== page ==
What is the difference between utilitarianism and Kantian ethics or some other major ethical view?

2 Answers

  • 1 decade ago
    Favorite Answer

    heh, we just studied this. Utilitarianism is a form of consequentialism - the belief that consequences are the most important factor in determining whether an action is good/beneficial. basically, the worth of any act lies in its consequences - if the consequences are good, the act is good. that's the principle of utility. if I feed a hungry child, even if my reasons are manipulative and selfish, the act is good.

    Kantian ethics try to separate consequences from actions - Kant believes that actions have an intrinsic value (is good in and of itself). This becomes tricky to prove, and many people feel he doesn't do the best job (myself among them). his form of ethics is rule-based, whereas consequentialism (and utilitarianism) is case-based.

    Virtue ethics is another major ethical theory, and an alternative/opponent to the two above. consequences are again denounced (to a certain extent), and goodness is determined by the extent to which certain, pre-defined Virtues are fulfilled. so, honor, justice, etc. Aristotle came up with this theory, in its most basic form, btw. anyway, motive is important here. if i feed a hungry child, but do it for selfish reasons, i am not fulfilling a Virtue in its purest form, so that act isn't good.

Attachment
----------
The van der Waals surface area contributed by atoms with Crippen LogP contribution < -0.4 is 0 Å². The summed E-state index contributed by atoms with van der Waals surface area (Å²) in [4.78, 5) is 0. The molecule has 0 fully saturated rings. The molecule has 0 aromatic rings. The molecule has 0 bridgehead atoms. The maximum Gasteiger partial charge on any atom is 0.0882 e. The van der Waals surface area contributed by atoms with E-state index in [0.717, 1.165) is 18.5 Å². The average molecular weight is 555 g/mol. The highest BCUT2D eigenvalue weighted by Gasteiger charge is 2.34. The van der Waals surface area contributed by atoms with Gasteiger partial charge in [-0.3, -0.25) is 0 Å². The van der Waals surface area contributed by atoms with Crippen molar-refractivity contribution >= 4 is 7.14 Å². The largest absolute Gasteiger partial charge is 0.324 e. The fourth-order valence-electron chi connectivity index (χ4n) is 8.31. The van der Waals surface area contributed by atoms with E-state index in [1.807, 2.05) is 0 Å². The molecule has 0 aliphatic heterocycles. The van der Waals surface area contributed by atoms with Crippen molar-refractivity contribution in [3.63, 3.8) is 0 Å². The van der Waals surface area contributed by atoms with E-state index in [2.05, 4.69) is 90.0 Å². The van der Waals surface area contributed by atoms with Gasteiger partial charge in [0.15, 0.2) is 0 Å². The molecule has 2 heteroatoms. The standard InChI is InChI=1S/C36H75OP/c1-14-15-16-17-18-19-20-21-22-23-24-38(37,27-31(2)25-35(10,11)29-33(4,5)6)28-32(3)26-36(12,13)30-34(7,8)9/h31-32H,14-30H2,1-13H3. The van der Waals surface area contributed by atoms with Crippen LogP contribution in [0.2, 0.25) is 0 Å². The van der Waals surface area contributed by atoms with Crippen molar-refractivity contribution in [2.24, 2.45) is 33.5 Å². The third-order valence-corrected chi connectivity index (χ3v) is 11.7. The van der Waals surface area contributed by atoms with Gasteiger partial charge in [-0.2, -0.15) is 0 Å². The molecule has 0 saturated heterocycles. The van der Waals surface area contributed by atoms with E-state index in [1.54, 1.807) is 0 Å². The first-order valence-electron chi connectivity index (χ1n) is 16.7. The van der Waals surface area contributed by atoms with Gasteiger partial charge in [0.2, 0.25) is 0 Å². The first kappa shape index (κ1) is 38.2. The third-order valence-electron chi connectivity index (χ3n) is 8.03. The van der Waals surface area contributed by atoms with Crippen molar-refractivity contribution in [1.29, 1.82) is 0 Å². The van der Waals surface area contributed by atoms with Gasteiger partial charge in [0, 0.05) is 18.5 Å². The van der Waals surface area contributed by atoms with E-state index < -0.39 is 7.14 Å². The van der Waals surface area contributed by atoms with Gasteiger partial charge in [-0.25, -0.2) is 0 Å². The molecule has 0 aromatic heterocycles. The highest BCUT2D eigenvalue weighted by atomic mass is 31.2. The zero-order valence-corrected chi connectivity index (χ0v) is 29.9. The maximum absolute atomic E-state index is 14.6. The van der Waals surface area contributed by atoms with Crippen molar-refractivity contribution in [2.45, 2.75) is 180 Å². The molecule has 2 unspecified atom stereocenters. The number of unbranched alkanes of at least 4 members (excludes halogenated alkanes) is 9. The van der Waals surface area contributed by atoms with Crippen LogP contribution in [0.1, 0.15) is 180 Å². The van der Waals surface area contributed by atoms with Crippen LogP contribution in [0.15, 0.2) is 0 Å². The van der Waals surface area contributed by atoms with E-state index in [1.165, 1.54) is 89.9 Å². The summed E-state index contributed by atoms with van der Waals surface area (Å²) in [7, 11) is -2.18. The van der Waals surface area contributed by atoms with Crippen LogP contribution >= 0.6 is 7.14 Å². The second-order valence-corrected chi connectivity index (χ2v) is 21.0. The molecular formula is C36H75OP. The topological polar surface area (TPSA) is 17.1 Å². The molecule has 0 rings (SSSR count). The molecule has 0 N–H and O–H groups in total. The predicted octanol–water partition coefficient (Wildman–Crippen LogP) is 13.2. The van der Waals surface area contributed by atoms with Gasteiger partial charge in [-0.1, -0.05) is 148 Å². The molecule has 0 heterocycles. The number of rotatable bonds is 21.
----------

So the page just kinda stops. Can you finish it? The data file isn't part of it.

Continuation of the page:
all of this is more complicated than i'm making it here, but....




    ...might help some more.

  • -.-
    Lv 4
    1 decade ago

    I don't see any difference.

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